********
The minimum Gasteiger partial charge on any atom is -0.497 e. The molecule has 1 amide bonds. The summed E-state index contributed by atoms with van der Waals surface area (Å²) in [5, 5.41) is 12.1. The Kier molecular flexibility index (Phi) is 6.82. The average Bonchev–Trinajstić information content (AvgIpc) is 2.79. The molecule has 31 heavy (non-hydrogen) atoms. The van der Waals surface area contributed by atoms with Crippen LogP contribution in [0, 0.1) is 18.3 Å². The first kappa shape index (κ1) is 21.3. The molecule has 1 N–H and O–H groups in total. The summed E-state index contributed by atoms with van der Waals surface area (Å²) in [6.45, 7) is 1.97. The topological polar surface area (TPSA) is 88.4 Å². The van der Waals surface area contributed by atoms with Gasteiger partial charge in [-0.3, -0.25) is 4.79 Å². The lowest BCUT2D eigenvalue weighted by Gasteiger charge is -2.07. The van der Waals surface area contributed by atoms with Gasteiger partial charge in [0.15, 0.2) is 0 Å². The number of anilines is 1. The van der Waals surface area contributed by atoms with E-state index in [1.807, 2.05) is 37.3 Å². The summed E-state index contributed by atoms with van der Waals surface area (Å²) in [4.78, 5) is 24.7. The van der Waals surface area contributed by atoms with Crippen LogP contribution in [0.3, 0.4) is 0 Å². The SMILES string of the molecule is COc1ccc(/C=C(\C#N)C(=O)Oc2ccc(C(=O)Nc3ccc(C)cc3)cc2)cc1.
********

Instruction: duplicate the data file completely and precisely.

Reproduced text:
The minimum Gasteiger partial charge on any atom is -0.497 e. The molecule has 1 amide bonds. The summed E-state index contributed by atoms with van der Waals surface area (Å²) in [5, 5.41) is 12.1. The Kier molecular flexibility index (Phi) is 6.82. The average Bonchev–Trinajstić information content (AvgIpc) is 2.79. The molecule has 31 heavy (non-hydrogen) atoms. The van der Waals surface area contributed by atoms with Crippen LogP contribution in [0, 0.1) is 18.3 Å². The first kappa shape index (κ1) is 21.3. The molecule has 1 N–H and O–H groups in total. The summed E-state index contributed by atoms with van der Waals surface area (Å²) in [6.45, 7) is 1.97. The topological polar surface area (TPSA) is 88.4 Å². The van der Waals surface area contributed by atoms with Gasteiger partial charge in [-0.3, -0.25) is 4.79 Å². The lowest BCUT2D eigenvalue weighted by Gasteiger charge is -2.07. The van der Waals surface area contributed by atoms with Gasteiger partial charge in [0.15, 0.2) is 0 Å². The number of anilines is 1. The van der Waals surface area contributed by atoms with E-state index in [1.807, 2.05) is 37.3 Å². The summed E-state index contributed by atoms with van der Waals surface area (Å²) in [4.78, 5) is 24.7. The van der Waals surface area contributed by atoms with Crippen LogP contribution in [0.3, 0.4) is 0 Å². The SMILES string of the molecule is COc1ccc(/C=C(\C#N)C(=O)Oc2ccc(C(=O)Nc3ccc(C)cc3)cc2)cc1.